911 expert warns about cancelled call after Winnipeg shooting
A U.S.-based 911 expert is weighing in on the controversy around a cancelled emergency call minutes before a fatal shooting last weekend in Winnipeg.
Rustom Vito Paclipan, 23, was killed early Sunday outside the Opera nightclub on Main Street. Winnipeg's police chief has called for an internal investigation into why the original 911 call about a fight was cancelled, and has put the staff involved on administrative leave.
Less than four minutes after the call was cancelled, Paclipan was shot dead.
Paul Linnee, a 911 expert from Minnesota, said fight calls are considered high priority in the United States and aren't likely to be cancelled.
While he can't speak specifically for the Winnipeg dispatchers, he said 911 operators can get mixed messages from multiple callers about the same incident.
"You really ought to be cautious about ever cancelling their response, based on information form party A, party B, party C or whoever else, even if the original caller calls you back and tells you don't have to come," said Linee, a certified ENP (Emergency Number Professional) who describes his specialty as "analysis and reconstruction of 911 dispatching events and allegations of them being mishandled."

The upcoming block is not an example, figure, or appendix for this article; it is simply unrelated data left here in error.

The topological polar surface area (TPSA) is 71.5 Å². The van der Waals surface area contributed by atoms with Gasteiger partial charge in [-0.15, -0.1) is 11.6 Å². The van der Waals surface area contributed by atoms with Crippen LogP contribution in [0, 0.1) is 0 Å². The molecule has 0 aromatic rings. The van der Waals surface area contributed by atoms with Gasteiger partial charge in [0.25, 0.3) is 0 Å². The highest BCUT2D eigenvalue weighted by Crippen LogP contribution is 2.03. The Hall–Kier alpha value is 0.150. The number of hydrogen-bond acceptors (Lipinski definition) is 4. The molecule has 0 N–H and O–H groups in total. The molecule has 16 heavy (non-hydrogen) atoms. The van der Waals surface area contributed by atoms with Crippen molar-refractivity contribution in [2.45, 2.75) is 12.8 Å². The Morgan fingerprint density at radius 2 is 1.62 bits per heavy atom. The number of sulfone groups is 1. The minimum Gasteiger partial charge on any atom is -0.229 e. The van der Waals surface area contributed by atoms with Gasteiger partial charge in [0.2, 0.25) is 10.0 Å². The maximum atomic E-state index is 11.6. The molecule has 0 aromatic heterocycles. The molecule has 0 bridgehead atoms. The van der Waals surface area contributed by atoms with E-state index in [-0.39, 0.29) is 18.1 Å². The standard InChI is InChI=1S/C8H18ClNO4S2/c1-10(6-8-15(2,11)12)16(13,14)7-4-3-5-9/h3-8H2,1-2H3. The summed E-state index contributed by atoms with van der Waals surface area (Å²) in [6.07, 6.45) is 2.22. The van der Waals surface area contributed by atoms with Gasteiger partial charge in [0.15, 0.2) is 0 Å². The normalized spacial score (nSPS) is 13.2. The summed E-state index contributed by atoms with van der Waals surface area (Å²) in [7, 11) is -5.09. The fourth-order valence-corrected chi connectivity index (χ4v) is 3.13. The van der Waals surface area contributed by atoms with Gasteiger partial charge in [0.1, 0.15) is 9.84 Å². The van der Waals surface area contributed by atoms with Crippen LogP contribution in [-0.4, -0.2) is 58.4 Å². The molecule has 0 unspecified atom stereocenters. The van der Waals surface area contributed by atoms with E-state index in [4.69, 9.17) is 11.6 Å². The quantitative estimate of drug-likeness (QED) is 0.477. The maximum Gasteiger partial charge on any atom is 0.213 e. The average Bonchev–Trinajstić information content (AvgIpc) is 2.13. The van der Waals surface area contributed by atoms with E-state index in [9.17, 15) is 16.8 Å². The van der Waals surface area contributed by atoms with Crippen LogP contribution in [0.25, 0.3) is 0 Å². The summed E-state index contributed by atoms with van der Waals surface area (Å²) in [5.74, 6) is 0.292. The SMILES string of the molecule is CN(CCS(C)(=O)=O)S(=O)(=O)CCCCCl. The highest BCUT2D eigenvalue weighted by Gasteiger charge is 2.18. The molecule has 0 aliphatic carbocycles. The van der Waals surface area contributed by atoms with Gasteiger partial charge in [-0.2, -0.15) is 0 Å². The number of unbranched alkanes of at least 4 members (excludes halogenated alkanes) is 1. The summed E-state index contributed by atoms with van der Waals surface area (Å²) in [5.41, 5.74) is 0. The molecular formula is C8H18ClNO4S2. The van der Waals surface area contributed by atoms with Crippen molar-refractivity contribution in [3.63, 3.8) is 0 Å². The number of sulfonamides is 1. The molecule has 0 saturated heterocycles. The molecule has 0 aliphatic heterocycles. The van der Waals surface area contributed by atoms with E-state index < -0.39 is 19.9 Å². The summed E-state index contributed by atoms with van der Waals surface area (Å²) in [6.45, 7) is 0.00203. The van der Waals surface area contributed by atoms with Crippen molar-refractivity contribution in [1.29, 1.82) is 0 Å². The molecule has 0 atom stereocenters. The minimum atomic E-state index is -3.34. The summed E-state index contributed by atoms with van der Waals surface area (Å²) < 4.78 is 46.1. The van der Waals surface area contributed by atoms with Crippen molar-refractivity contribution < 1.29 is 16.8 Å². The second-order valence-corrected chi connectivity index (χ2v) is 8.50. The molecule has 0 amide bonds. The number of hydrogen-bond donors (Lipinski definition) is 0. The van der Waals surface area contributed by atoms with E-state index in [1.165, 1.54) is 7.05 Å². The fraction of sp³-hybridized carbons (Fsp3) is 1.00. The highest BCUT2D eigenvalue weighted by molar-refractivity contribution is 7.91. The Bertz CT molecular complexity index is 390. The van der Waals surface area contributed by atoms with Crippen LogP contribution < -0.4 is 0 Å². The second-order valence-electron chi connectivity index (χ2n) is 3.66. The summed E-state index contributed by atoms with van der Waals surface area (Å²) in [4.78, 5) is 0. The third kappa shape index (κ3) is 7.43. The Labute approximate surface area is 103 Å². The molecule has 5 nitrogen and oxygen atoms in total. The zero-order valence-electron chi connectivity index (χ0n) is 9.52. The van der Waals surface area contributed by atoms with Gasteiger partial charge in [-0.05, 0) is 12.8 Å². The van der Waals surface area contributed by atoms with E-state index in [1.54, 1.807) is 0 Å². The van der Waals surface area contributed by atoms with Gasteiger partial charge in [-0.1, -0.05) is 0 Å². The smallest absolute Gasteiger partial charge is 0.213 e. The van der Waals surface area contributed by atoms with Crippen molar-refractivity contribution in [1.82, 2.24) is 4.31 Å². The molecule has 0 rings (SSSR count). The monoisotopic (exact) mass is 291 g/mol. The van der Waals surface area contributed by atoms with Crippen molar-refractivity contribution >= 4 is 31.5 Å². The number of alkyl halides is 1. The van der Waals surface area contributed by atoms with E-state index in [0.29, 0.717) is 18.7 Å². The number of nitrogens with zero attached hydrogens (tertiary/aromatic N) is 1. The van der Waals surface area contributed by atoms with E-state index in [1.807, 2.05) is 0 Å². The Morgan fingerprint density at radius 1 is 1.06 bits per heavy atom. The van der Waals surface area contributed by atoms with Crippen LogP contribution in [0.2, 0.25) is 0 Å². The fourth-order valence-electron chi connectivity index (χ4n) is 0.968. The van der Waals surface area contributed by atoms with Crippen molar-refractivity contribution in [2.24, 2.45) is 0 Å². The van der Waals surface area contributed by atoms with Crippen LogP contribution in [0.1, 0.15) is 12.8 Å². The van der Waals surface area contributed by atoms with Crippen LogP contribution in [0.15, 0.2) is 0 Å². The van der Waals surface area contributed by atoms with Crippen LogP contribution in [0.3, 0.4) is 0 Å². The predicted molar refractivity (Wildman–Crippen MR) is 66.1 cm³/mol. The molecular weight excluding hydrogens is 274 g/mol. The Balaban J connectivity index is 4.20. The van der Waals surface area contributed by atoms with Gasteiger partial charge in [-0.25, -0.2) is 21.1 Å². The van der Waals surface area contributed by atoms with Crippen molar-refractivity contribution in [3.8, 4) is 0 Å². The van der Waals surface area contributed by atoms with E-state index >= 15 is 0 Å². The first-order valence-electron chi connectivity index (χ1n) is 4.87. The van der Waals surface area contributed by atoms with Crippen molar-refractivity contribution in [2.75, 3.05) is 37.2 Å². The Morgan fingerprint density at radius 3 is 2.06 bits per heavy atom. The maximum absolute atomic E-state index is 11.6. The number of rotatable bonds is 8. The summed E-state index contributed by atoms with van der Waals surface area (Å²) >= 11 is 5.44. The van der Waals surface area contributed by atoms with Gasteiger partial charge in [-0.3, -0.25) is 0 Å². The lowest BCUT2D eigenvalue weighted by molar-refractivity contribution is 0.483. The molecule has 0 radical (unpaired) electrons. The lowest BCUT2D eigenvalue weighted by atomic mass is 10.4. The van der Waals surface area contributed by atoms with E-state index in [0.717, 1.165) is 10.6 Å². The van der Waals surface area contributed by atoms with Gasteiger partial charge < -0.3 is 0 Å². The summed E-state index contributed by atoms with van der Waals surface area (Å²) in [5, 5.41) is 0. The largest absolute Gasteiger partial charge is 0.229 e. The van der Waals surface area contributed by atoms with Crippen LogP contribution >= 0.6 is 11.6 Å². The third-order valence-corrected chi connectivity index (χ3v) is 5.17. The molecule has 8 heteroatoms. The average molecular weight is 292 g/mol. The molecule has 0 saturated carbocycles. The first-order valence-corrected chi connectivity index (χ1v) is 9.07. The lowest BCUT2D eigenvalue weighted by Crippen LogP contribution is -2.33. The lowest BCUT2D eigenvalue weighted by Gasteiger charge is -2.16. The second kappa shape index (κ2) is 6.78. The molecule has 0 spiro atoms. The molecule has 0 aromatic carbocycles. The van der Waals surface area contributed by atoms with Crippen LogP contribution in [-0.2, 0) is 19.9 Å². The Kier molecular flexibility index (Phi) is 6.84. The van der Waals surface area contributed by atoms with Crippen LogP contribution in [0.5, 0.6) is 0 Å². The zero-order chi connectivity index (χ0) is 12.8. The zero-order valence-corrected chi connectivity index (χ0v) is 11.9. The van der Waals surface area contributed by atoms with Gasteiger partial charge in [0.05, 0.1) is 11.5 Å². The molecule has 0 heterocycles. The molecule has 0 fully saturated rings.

One of those parties, responsible for attacking the other, could be trying to cancel someone else's emergency call, he said.
"The decision to revoke that [emergency] response has to be taken with considerable care because there's any number of people out there, who for whatever their personal reasons might be, might not want the cops to come," Linee said.
Winnipeg police have said the 911 call was cancelled from within the 911 Communication Centre. It is not known why that decision was made — whether a call came in saying it was no longer necessary.
Operators must always be suspicious of someone calling to cancel any 911 call, he said.
You can listen to his full interview with CBC Information Radio host Marcy Markusa — and why he believes police shouldn't be the ones investigating the incident — by clicking the audio link at the left of this page.